BWW Reviews: Austin Lyric Opera's TOSCA Triumphs

Related: austin, tosca, austin lyric opera

Mardi Byers as Tosca. Photo by Mark Matson.

My apologies to Verdi and Mozart. No one does romance like Puccini. If you were lucky enough to catch Austin Lyric Opera's recent production of Tosca, I assume you'd agree with me. The production is easily among the best productions in ALO's recent history.

For those not familiar with the beloved opera, Tosca is the love story of an opera diva, Floria Tosca, and an artist/political activist, Mario Cavaradossi. When Cavaradossi helps an escaped political prisoner, the evil Baron Scarpia, who lusts after Tosca, sees an opportunity. If Tosca wants to save Cavaradossi, she must give herself to Scarpia. What follows is a great dramatic story of love and betrayal.

Much of the success of ALO's is owed to director Michael Cavanagh and his approach to the material. It's no secret that Tosca is a tragedy. The beloved opera has been, as Cavanagh mentions in his director's notes, criticized for being melodramatic and sometimes over-the-top. Given the major plot points and the unhappy ending, there's really no hiding Tosca's dramatic tone. While Cavanagh never attempts to conceal Tosca's drama, he does make one bold and unexpected move. He highlights moments of comedy. The Act I argument between the jealous Tosca (the wonderful Mardi Byers), and her lover, Mario (the equally superb Scott Piper) is played for laughs. Tosca and Mario equal parts Romeo and Juliet and Will and Ethel. Cavanagh's keen decision to highlight one of the opera's few comedic moments makes the ultimate tragedy all the more tragic. By lifting us and the two main characters up, the farther we all have to fall.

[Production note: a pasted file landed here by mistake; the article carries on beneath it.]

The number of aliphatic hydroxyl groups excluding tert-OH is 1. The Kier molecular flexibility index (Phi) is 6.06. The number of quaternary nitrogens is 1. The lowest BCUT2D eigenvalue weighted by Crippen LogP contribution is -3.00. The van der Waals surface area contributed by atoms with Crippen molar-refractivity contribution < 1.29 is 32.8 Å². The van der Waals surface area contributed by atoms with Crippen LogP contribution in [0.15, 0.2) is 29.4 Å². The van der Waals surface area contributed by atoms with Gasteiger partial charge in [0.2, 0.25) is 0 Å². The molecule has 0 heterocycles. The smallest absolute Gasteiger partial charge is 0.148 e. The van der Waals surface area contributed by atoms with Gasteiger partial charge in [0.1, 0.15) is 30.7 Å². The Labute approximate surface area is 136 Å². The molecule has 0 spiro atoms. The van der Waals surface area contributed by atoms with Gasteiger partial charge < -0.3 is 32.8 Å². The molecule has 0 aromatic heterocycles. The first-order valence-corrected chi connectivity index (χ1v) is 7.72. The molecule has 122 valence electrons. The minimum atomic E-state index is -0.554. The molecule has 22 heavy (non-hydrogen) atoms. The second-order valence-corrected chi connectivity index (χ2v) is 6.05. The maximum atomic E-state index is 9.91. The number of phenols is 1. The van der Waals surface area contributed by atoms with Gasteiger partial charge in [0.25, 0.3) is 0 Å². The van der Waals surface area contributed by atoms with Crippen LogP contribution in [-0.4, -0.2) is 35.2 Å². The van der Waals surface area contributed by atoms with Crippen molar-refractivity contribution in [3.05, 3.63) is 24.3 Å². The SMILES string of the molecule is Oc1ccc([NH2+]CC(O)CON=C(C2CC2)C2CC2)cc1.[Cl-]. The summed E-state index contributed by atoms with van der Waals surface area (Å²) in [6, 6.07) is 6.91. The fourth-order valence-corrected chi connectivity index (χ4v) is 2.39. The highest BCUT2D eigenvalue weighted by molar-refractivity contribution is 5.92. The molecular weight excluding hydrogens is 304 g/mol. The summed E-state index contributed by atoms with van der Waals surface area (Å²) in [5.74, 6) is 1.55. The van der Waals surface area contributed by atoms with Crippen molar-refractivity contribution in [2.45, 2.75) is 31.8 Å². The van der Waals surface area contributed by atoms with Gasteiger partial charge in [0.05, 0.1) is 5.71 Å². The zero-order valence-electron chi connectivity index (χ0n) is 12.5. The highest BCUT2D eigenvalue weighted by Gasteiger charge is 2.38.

The unexpected moment of comedy serves Byers particularly well. Playing the exchange for laughs allows her to showcase more of Tosca's less desirable character traits. She's vain, feisty, and hot-tempered. Of course, our opinion of her changes by Act II when we see a braver version of her. Indeed, if for whatever reason Byers doesn't impress you in Act I, she will in Act II. Her aria "Vissi d'arte" is astoundingly sung and acted, and her unspoken moment of fear and uncertainty at the end of the act is chilling and suspenseful. Piper is delightful as Cavaradossi as well, and there are many moments in which his booming voice shakes the rafters of Dell Hall. Rounding out the leads is Wayne Tigges, perfectly cast as Scarpia. With his deep baritone voice and tall, imposing figure, Tigges is the epitome of evil in both look and sound, so much so that his curtain call was meet with both cheers and boos, the best compliment to any performer playing the villain.




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Jeff Davis Jeff Davis is a graduate of the UCLA School of Theater, Film, and Television where he obtained his Bachelor's Degree in Theater with an emphasis in Directing.



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